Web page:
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The Term Work-Life Balance is a Trap (& What You Can Say Instead)

Dear Working Parents:

We’ve been sold a lie. Work-Life Balance is a trap - and we've all fallen into it for way too long.

Just the term alone makes us (unconsciously) miserable. Here’s why:

1. Nobody wants to fight all the time. Work-Life Balance pits work against life. Work vs. Life. As if the two must always be in tension with one another.

2. Something always has to give. By adding the word “balance,” no hope exists for sustained harmony. Like a see-saw, when one side goes up, the other inevitably goes down. Up and down. Back and forth. Push and pull.

3. It suggests a boundary that doesn’t exist. Work-Life Balance assumes a clear and distinct line between work and life that's not work. Sometimes we even write a dividing line – Work/Life Balance. But the first time daycare or the school nurse calls at 10:45 on a Tuesday because your kid's running a 100.6 fever, you recognize your days are too fluid for such a stark dichotomy.

4. It equates work and life - so we don't even question it. Work-Life Balance positions work and life on the same level (and life even second in that order!), suggesting they have equal weight. This false equivalence colors our perspective. In reality, Life is the umbrella under which work (and other priorities like self, family, and home) sit. Don’t fall for that trap!

The words we use matter. They frame our perceptions and set the expectations for what we believe is possible. What we think, we become. So when we see work-life balance, we are conditioned instinctively for the fight, for the push and pull. For the idea that something always has to give. That they are of equal weight. Work or Life? You choose.

Now, some “experts” use terms like Work-Life Harmony or Work-Life Integration. Harmony and Integration portray a softer, more modern image, for sure. But the fundamental problem still exists -- Work vs. Life. Two separate but equal concepts. Same trap.

It’s long overdue to push past this limited thinking.

What to Say Instead

When people tell me they have a problem with Work-Life Balance, I encourage them to stepback and reframe their struggle by asking How Can I Live a Life that Works for Me? What matters most to me and how can I organize my life around those priorities? And, most often overlooked, what am I willing to forego to Live a Life that Works for Me?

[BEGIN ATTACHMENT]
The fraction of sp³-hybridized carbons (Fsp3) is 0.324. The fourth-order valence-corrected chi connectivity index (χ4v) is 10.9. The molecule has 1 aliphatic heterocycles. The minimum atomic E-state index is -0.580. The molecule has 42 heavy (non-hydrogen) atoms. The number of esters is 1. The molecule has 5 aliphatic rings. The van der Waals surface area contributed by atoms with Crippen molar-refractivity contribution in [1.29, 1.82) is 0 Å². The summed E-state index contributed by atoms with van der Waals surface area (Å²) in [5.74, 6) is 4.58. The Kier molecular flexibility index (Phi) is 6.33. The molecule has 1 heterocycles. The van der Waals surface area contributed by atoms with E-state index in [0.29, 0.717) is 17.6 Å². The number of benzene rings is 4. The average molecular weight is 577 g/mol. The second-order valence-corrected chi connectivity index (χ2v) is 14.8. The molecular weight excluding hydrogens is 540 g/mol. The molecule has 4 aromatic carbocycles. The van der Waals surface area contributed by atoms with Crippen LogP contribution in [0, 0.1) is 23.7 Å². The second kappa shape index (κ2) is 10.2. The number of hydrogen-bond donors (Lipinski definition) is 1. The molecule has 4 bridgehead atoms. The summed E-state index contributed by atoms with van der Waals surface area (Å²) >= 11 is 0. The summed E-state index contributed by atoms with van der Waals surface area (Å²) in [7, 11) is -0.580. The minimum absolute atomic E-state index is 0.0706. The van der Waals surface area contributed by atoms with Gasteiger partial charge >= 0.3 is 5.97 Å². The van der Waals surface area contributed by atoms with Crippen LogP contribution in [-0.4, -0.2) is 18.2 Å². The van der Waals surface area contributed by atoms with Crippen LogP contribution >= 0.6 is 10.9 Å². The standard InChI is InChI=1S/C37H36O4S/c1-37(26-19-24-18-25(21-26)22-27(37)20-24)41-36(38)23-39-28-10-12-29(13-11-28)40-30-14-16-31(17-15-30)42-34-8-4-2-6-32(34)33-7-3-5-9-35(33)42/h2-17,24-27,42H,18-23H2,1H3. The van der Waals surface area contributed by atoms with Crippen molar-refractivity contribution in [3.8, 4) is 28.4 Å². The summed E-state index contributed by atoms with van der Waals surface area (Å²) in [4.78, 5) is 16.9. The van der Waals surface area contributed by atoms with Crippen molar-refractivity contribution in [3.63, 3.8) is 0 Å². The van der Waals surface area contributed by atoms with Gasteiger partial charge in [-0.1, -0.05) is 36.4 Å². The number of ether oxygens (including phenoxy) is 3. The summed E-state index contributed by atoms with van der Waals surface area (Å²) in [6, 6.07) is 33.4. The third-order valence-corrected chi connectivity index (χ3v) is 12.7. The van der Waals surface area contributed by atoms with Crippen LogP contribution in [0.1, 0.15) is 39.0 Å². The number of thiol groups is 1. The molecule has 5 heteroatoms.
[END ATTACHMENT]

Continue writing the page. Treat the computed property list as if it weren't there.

If you want to sidestep the Work-Life Balance trap once and for all and Live a Life that Works for You:

1. Get clear on your priorities by asking:

· What matters most to me?

· What are my non-negotiables?

· What does success look like?

2. Consistently organize your life around those priorities by considering:

· How do I spend my time? Does it line up with what matters most? If not, why not?

· What’s getting in the way of my priorities? And what can I do about that?

3. Let everything else go by:

· Learning how to say no. Seriously.

· Asking for help. Also seriously.

· Considering the underlying reasons why you might not be willing to let something go.

Note: For the realists in the room, you may be wondering how you can GYSD (Get Your Sh!t Done), like laundry and grocery shopping, and still Live a Life that Works for You. Thanks for the reality check, friends. You're right; those tasks don't magically disappear. But there are better ways for you (and others!) to get them done so they don’t suck up all your time.

For some quick tips, subscribe now to The Working Parent’s Guide and get 10 Sanity Savers for Working Parents, a *free* cheet sheet.

If you’re interested in more tools, tips, and proven solutions for creating a life that works for you, subscribe here and be sure to follow us on facebook and Instagram.




Danielle Pickens is the founder of The Working Parent’s Guide, the working parent's go-to resource for practical tools, tips, and proven solutions for organizing your life in a way that brings you joy and gets your sh!t done. She’s personally tested everything she recommends on her 3 fun-loving kids, her good-sport husband, and her friends and colleagues through her role as Chief Program Officer at a national education nonprofit.

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